8) Portland is a bit far but it's worth the drive for the magnitude of this decision! I never even thought to consider taking my Prius to a hybrid-specific shop.
     
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  8. Amy Lauren

    Amy Lauren New Member

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    Hi all,
    I contacted the warranty company. They explained that my 7year/100k mile warranty expired at the beginning of this year because "7 years" is defined from the model year of the vehicle (mine is a 2011 Prius) not from the purchase date.
    This was not explained to me at the time I bought the car. My only recourse is to fork over the $ for the repairs on a problem that this car was sold to me with or beg the dealership that sold the Prius to me to give me a credit toward the repairs.
     
  9. Amy Lauren

    Amy Lauren New Member

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    Also, I said earlier that the warranty company was named Sublimity. It is in fact Fidelity Warranty Services.
     
  10. bisco

    bisco cookie crumbler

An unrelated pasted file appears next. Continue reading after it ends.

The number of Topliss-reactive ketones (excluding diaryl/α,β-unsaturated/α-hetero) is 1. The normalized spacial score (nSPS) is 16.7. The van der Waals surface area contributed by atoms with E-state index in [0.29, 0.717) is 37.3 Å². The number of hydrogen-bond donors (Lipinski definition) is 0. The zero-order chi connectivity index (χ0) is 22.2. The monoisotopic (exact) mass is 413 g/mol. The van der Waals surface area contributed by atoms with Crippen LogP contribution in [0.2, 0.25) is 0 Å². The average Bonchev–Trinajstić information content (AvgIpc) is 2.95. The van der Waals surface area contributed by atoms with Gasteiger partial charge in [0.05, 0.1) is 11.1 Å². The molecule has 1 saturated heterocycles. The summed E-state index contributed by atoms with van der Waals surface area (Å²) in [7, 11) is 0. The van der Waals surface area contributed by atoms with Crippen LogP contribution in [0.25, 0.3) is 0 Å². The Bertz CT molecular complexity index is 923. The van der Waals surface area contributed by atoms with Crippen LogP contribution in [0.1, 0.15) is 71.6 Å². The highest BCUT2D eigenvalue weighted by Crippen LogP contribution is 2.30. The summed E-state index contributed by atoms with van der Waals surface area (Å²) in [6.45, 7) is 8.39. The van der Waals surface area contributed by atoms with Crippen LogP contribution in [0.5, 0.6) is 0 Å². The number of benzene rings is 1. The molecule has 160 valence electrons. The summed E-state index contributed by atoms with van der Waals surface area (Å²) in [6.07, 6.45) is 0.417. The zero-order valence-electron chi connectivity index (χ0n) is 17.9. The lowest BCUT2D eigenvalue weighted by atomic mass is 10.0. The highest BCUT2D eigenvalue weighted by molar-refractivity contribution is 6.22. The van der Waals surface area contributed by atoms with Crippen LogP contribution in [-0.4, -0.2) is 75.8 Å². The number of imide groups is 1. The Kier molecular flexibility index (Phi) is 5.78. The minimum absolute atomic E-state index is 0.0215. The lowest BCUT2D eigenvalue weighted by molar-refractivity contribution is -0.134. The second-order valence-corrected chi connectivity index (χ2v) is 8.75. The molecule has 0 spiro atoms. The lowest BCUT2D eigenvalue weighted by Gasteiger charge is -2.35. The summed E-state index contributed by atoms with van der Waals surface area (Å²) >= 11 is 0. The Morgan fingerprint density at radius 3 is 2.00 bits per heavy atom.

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    won't hurt to beg the dealer, nothing to lose. either way, get it fixed before you run out of oil and blow the entire engine.
     
  11. Grit

    Grit Senior Member

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    Go find the paperwork and check that it does say 7 years of car age. When car dealerships hussled me to get it, all of them said from the day I drive the car off the lot.

    I will never buy extended warranty because most of them will do much as possible to claim that your lack of preventative maintaince caused the part to fail and deny any coverage. What's not in print won't be covered, even if it says manufacture defect. And you can always buy extended warranty anytime after purchasing any vehicle.